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Investigating the rate of reaction between hydrochloric acid and magnesium.

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Introduction

Investigating the rate of reaction between hydrochloric acid and magnesium Aim: - My aim is to investigate the rate of reaction between magnesium ribbon (mg) and hydrochloric acid (hcl). I will be doing an experiment to find out what the effects are on the rate of reaction when changing the concentration of hydrochloric acid. Prediction: - There are a number of factors that effect the rate of reaction these are; concentration, temperature, surface area (in solids) also the affect of catalysts. As I will be investigating the effect of concentration on the rate of reaction I will keep all the other factors the same. I predict that the rate of reaction between hydrochloric acid and magnesium would increase as the concentration of hydrochloric acid increases. Reasons: - A chemical reaction is the process by which atoms or groups of atoms are redistributed, resulting in a change in the molecular composition of substances. An example of a chemical reaction is formation of rust (iron oxide), which is produced when oxygen in the air reacts with iron. There are three things which need to happen in order for a chemical reaction to take place, these are: 1. The particles of the two substances must collide. 2. The particles must collide in the right orientation 3. The particles must collide with enough energy to overcome the activation energy. These are explained below: The orientation of collision Consider a simple reaction involving a collision between two molecules - ethane, CH2=CH2, and hydrogen chloride, HCl, for example. ...read more.

Middle

If you increase the concentration of B, that will undoubtedly speed up the second step, but that makes hardly any difference to the overall rate. You can picture the second step as happening so fast already that as soon as any X is formed, it is immediately pounced on by B. That second reaction is already "waiting around" for the first one to happen. Surface Area: - In reaction between magnesium metal and dilute hydrochloric acid. The reaction involves collision between magnesium atoms and hydrogen ions. The equation for this reaction is: When a solid reacts with a liquid or gas, the size of the particles of solid will affect the rate of the reaction. Larger lumps have a smaller surface area than the same mass of smaller pieces. Powders contain small particles of solid, which have a very large surface area and can therefore react very quickly. Temperature: - As you increase the temperature the rate of reaction increases. As a rough approximation, for many reactions happening at around room temperature, the rate of reaction doubles for every 10�C rise in temperature. Increasing the collision frequency: - Particles can only react when they collide. If you heat a substance, the particles move faster and so collide more frequently. That will speed up the rate of reaction. It turns out that the frequency of two-particle collisions in gases is proportional to the square root of the Kelvin temperature. ...read more.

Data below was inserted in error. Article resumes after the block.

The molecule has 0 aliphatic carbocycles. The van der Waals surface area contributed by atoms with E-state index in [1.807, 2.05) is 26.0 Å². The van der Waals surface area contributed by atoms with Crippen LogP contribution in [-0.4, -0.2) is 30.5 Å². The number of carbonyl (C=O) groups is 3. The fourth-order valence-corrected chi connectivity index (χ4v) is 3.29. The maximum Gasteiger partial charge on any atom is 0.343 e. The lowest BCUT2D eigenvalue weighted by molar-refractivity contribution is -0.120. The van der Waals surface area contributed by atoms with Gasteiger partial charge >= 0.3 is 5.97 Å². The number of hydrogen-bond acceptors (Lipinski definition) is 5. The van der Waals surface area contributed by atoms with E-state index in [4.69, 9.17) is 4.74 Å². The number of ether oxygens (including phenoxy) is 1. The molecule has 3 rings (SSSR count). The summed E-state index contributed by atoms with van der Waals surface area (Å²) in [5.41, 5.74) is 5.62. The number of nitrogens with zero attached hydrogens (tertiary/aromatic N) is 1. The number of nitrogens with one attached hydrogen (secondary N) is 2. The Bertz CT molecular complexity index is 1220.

Conclusion

We were told to drop the magnesium into the flask, replace the bung as quickly as possible and start the stopwatch at the same time. This could've been very inaccurate because the magnesium and hydrochloric acid will start reacting before the bung is replaced. This could've been improved if there was a glass wall to separate the magnesium and the acid and so all we had to do was shake the flask and they would start reacting. This would've been much more precise as the stopwatch would be started as soon as the reaction started. Another inaccuracy was that we done the experiment on three different days and in two different labs, this might have been inaccurate because the temperature may have not been the same on different days and in different rooms. This could've been improved if we measured the temperature of the acid every time. It may have also been more accurate if we had weighed the pieces of magnesium instead of just measuring the length of it. It would've also been better if we had increased the amount e.g. 1g. The pressure of the hydrogen gas given off could've also been measured to make sure it was constant so it wouldn't affect the results in any way. Overall our results were not accurate enough to make any firm conclusions, they were also quite limited as we only done four concentrations of acid, this could've also been improved if we had more time to obtain more results. 9 May, 2007 Sara Saidpour Chemistry coursework 11LO/11B1 1 ...read more.

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